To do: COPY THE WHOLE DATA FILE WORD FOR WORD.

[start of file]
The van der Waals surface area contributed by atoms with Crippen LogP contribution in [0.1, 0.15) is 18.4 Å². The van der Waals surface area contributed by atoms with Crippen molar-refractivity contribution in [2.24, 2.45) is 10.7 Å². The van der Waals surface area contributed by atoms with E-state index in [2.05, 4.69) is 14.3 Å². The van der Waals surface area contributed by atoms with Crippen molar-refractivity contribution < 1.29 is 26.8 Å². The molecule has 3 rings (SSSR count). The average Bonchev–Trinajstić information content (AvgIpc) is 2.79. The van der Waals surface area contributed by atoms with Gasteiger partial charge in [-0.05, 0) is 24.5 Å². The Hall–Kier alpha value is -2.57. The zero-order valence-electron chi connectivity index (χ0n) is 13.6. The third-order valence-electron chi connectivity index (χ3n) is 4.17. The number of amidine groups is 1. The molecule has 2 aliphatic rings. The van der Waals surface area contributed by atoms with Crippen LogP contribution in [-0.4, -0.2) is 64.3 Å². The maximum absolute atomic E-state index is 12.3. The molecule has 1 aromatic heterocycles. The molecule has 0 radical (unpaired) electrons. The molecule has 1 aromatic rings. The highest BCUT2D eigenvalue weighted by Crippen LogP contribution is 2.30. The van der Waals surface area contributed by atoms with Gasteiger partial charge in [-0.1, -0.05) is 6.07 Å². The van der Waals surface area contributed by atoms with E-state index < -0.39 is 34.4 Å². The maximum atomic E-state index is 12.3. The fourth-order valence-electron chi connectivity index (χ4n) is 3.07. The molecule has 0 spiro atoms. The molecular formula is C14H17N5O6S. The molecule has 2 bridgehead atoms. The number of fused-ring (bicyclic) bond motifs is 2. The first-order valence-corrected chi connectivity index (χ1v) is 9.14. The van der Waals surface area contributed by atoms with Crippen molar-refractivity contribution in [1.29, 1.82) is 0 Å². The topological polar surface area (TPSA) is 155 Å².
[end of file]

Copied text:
The van der Waals surface area contributed by atoms with Crippen LogP contribution in [0.1, 0.15) is 18.4 Å². The van der Waals surface area contributed by atoms with Crippen molar-refractivity contribution in [2.24, 2.45) is 10.7 Å². The van der Waals surface area contributed by atoms with E-state index in [2.05, 4.69) is 14.3 Å². The van der Waals surface area contributed by atoms with Crippen molar-refractivity contribution < 1.29 is 26.8 Å². The molecule has 3 rings (SSSR count). The average Bonchev–Trinajstić information content (AvgIpc) is 2.79. The van der Waals surface area contributed by atoms with Gasteiger partial charge in [-0.05, 0) is 24.5 Å². The Hall–Kier alpha value is -2.57. The zero-order valence-electron chi connectivity index (χ0n) is 13.6. The third-order valence-electron chi connectivity index (χ3n) is 4.17. The number of amidine groups is 1. The molecule has 2 aliphatic rings. The van der Waals surface area contributed by atoms with Crippen LogP contribution in [-0.4, -0.2) is 64.3 Å². The maximum absolute atomic E-state index is 12.3. The molecule has 1 aromatic heterocycles. The molecule has 0 radical (unpaired) electrons. The molecule has 1 aromatic rings. The highest BCUT2D eigenvalue weighted by Crippen LogP contribution is 2.30. The van der Waals surface area contributed by atoms with Gasteiger partial charge in [-0.1, -0.05) is 6.07 Å². The van der Waals surface area contributed by atoms with E-state index < -0.39 is 34.4 Å². The maximum atomic E-state index is 12.3. The fourth-order valence-electron chi connectivity index (χ4n) is 3.07. The molecule has 0 spiro atoms. The molecular formula is C14H17N5O6S. The molecule has 2 bridgehead atoms. The number of fused-ring (bicyclic) bond motifs is 2. The first-order valence-corrected chi connectivity index (χ1v) is 9.14. The van der Waals surface area contributed by atoms with Crippen molar-refractivity contribution in [1.29, 1.82) is 0 Å². The topological polar surface area (TPSA) is 155 Å².